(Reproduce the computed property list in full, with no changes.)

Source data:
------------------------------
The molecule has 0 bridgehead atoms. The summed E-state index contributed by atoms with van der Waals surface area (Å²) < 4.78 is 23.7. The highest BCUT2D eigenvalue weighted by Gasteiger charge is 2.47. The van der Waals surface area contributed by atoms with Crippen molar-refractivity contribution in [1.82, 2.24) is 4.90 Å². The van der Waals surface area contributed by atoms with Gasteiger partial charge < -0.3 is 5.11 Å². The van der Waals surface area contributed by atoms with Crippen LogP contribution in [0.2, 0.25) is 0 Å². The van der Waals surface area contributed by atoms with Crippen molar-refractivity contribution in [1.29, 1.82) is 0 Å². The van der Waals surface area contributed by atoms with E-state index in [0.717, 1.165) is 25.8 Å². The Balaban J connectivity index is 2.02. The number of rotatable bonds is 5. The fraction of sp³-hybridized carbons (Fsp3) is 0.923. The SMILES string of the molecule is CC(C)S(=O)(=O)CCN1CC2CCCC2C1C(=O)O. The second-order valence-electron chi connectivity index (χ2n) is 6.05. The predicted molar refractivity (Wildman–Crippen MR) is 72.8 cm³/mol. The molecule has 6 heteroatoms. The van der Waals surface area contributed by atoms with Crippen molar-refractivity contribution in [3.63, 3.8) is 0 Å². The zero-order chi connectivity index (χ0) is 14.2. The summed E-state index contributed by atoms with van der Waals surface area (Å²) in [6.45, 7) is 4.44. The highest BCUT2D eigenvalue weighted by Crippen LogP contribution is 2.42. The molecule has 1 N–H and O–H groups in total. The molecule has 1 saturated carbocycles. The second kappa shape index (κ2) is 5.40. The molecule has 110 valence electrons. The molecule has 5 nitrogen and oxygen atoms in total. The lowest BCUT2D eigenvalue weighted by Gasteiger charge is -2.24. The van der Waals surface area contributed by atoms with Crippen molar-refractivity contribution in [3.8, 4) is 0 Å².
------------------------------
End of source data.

The molecule has 0 bridgehead atoms. The summed E-state index contributed by atoms with van der Waals surface area (Å²) < 4.78 is 23.7. The highest BCUT2D eigenvalue weighted by Gasteiger charge is 2.47. The van der Waals surface area contributed by atoms with Crippen molar-refractivity contribution in [1.82, 2.24) is 4.90 Å². The van der Waals surface area contributed by atoms with Gasteiger partial charge < -0.3 is 5.11 Å². The van der Waals surface area contributed by atoms with Crippen LogP contribution in [0.2, 0.25) is 0 Å². The van der Waals surface area contributed by atoms with Crippen molar-refractivity contribution in [1.29, 1.82) is 0 Å². The van der Waals surface area contributed by atoms with E-state index in [0.717, 1.165) is 25.8 Å². The Balaban J connectivity index is 2.02. The number of rotatable bonds is 5. The fraction of sp³-hybridized carbons (Fsp3) is 0.923. The SMILES string of the molecule is CC(C)S(=O)(=O)CCN1CC2CCCC2C1C(=O)O. The second-order valence-electron chi connectivity index (χ2n) is 6.05. The predicted molar refractivity (Wildman–Crippen MR) is 72.8 cm³/mol. The molecule has 6 heteroatoms. The van der Waals surface area contributed by atoms with Crippen molar-refractivity contribution in [3.63, 3.8) is 0 Å². The zero-order chi connectivity index (χ0) is 14.2. The summed E-state index contributed by atoms with van der Waals surface area (Å²) in [6.45, 7) is 4.44. The highest BCUT2D eigenvalue weighted by Crippen LogP contribution is 2.42. The molecule has 1 N–H and O–H groups in total. The molecule has 1 saturated carbocycles. The second kappa shape index (κ2) is 5.40. The molecule has 110 valence electrons. The molecule has 5 nitrogen and oxygen atoms in total. The lowest BCUT2D eigenvalue weighted by Gasteiger charge is -2.24. The van der Waals surface area contributed by atoms with Crippen molar-refractivity contribution in [3.8, 4) is 0 Å².